One of the key aims of this site is to be a source of information for those who collect vintage Grand Seiko. We don’t just list the watches that we have for sale in the anticipation that customers will add them to their collections – we also list watches that we have never had in stock, along with as much data about those watches as we can glean. The intent is to be a reliable source of information about exactly which references were created by Grand Seiko, and to provide data on those references.
We are confident that currently this site contains the most complete, accurate and detailed information on the historical Grand Seiko references that you will find anywhere.
Please click on the following link for an index to all articles on Seiko catalogues from the vintage Grand Seiko era.
We are deeply indebted to the Seiko Museum in Tokyo for providing a copy of the 1973 volume 1 Seiko Catalogue that was used to produce the scans in this article.
The Seiko 1973 volume 1 catalogue
From the late 1960’s onwards, Seiko would publish two main catalogues each year that were distributed to retailers. These catalogues detailed the full range of product on offer, providing a photo of every watch, along with a brief description and salient details including the price, case material, and other basic information.
In addition to the half-yearly catalogues (originally titled “No.1” and “No. 2”, but later changed to “Volume 1” and “Volume 2”), towards the end of the year a supplement to the second catalogue would be published.
Similarly to the 1972 catalogue detailed in our earlier article, volume 1 of the 1973 catalogue was distributed on loose-leave hole-punched paper designed to be put into a binder. We believe that the binder for the 1973 volume 1 catalogue was the same as that for the 1972 catalogue, indeed, it is likely that retailers were simply provided with the pages to insert into the binders they already possessed from the previous year.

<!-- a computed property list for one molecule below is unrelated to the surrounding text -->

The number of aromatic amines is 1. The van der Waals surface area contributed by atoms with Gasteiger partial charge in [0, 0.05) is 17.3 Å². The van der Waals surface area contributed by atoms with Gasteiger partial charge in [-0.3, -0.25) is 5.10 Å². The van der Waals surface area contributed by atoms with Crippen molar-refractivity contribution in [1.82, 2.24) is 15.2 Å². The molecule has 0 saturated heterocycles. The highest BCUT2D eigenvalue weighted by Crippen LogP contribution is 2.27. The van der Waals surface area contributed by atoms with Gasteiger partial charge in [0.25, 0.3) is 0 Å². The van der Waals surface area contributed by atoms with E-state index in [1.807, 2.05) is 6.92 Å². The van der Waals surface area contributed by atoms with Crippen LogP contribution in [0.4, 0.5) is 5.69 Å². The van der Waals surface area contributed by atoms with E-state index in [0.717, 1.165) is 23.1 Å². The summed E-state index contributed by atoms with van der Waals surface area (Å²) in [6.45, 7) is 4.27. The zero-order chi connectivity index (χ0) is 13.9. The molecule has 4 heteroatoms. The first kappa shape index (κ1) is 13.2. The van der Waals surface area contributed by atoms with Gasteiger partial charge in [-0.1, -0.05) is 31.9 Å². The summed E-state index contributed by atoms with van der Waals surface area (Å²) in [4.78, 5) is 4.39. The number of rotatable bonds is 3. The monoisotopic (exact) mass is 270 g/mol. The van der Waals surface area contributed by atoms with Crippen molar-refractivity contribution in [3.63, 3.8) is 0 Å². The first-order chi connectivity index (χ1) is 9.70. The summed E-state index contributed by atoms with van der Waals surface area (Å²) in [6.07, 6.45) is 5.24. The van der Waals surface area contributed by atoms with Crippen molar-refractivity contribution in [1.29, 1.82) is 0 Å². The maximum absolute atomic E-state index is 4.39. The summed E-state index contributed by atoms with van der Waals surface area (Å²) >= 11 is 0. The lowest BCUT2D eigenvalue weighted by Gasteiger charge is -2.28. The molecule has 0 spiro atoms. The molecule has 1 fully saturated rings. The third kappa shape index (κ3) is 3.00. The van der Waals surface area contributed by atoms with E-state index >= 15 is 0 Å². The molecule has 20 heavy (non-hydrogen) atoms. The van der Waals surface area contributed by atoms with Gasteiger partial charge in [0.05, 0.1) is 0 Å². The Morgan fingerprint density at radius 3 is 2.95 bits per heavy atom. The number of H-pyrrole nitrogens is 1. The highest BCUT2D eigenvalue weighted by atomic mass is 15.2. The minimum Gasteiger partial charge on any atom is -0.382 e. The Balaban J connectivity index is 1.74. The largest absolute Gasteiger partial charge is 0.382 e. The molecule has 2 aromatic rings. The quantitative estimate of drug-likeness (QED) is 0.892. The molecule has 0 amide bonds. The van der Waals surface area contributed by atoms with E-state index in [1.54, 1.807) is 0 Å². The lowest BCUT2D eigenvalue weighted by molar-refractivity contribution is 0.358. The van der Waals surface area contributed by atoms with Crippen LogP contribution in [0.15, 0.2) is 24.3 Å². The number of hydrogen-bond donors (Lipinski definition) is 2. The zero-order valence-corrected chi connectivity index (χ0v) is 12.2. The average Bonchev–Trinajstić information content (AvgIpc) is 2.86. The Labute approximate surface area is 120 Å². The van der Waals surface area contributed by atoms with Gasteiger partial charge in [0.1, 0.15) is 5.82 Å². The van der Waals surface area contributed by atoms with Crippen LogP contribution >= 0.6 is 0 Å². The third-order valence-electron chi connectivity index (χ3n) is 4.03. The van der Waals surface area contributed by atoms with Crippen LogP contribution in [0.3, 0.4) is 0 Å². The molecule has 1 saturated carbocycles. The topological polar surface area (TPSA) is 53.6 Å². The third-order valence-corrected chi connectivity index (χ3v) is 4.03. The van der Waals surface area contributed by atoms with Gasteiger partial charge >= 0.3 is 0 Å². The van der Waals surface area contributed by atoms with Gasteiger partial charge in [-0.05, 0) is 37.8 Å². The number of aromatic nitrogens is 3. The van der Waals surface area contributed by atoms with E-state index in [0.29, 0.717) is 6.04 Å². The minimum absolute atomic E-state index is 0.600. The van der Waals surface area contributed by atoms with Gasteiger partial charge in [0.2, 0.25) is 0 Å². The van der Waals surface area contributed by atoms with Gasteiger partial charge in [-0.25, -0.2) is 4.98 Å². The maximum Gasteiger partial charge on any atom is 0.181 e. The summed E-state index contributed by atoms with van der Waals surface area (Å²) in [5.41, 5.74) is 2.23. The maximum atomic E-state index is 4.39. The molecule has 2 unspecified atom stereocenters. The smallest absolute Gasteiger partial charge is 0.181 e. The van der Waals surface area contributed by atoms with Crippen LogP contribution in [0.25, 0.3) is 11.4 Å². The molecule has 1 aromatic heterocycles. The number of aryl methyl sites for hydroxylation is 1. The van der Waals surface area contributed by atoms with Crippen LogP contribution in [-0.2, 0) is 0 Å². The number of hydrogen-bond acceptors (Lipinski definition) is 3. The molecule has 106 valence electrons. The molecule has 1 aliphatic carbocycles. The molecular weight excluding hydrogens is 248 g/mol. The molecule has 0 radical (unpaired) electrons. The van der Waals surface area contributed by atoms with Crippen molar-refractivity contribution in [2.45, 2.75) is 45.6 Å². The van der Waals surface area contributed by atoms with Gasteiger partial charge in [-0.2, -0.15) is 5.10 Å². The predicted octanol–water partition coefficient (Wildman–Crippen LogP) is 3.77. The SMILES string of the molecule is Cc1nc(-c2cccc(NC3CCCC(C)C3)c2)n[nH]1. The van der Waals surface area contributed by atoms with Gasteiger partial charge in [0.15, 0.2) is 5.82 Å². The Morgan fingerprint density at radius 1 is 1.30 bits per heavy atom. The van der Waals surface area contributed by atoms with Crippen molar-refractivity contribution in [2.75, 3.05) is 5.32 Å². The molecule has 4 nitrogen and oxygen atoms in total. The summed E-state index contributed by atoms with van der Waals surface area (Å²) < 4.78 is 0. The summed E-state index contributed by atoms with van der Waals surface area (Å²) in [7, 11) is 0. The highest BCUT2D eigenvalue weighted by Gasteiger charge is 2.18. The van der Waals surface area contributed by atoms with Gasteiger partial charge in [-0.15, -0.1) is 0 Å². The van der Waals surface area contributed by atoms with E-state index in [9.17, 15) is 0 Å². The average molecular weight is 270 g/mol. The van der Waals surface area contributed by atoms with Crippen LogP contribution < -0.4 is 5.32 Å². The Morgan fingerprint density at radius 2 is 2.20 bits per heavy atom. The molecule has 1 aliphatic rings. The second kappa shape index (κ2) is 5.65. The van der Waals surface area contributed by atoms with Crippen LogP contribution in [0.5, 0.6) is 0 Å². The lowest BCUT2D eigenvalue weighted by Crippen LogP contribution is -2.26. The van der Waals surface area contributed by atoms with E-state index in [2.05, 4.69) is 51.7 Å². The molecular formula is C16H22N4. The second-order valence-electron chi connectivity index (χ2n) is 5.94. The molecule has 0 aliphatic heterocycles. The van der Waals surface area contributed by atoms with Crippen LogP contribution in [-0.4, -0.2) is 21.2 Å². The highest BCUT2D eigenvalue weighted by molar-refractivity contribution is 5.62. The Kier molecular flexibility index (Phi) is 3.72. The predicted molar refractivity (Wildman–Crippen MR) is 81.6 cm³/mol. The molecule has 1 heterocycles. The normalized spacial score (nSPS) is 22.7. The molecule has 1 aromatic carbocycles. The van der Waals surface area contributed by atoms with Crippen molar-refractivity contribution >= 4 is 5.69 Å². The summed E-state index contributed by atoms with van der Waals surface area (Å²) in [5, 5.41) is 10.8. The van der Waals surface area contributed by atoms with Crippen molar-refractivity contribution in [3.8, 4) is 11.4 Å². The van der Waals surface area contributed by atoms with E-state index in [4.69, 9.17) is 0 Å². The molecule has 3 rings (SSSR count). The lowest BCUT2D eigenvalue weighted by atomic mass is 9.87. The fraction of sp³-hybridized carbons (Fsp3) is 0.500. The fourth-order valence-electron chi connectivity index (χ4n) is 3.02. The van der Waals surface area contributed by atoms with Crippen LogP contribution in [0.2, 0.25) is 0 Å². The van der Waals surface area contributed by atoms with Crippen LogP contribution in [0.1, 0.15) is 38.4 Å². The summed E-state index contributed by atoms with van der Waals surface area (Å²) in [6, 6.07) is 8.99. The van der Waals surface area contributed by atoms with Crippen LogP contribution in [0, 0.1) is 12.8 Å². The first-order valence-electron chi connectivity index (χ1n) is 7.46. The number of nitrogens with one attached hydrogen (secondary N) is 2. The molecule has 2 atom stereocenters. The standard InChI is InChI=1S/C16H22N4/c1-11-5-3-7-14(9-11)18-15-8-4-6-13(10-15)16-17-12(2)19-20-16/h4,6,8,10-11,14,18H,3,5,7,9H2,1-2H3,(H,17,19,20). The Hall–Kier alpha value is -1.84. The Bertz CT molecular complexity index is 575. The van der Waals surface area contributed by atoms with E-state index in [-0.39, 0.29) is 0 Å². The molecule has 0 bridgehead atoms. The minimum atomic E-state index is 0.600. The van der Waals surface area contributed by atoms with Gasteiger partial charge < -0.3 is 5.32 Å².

Also similarly to the 1972 catalogue, the initial pages of this catalogue were presented with the same look as that found in the Special Luxury Catalogues, with the top of the range models shown on fabric backgrounds and the full watch and bracelet (or strap) shown to highlight the precious metal used.
As expected, the catalogue leads with quartz references, and it is not until we turn to page four that we see the first Grand Seikos, where four references with 18K gold cases are presented.
5645-8000, 5646-8000, 4520-8010, 4522-8010
All four of these references were also featured in the 1972 Special Luxury Catalogue that we featured in our previous article.
The photograph of the 5645/6-8000 references (56GAC 086 and 56GAW 086 catalogue codes) shows – more clearly than the photograph in the 1972 Special Luxury Catalogue – the starlight textured dial that replaced the earlier linen-textured dial. This would be the last time that these references appear in a Seiko catalogue.
We suggested previously that the other two watches featured on this page – the 4520-8010 and 4522-8010 (45GS 030 and 45GSC 030 catalogue codes) – may well have had the most catalogue appearances without a gap of any vintage Grand Seiko. We see them here in their final catalogue appearance, and indeed, having now checked back through all the catalogues from 1966 through to 1975, we can confirm that it the case.
Both references appeared in every catalogue – including the Special Luxury Catalogues – from their introduction in the supplement to 1969’s volume 2, all the way through until this one (excepting the 1970 volume 2 supplement, which of course only introduced new references to the range). In fact, no other vintage Grand Seiko made more catalogue appearances than these models.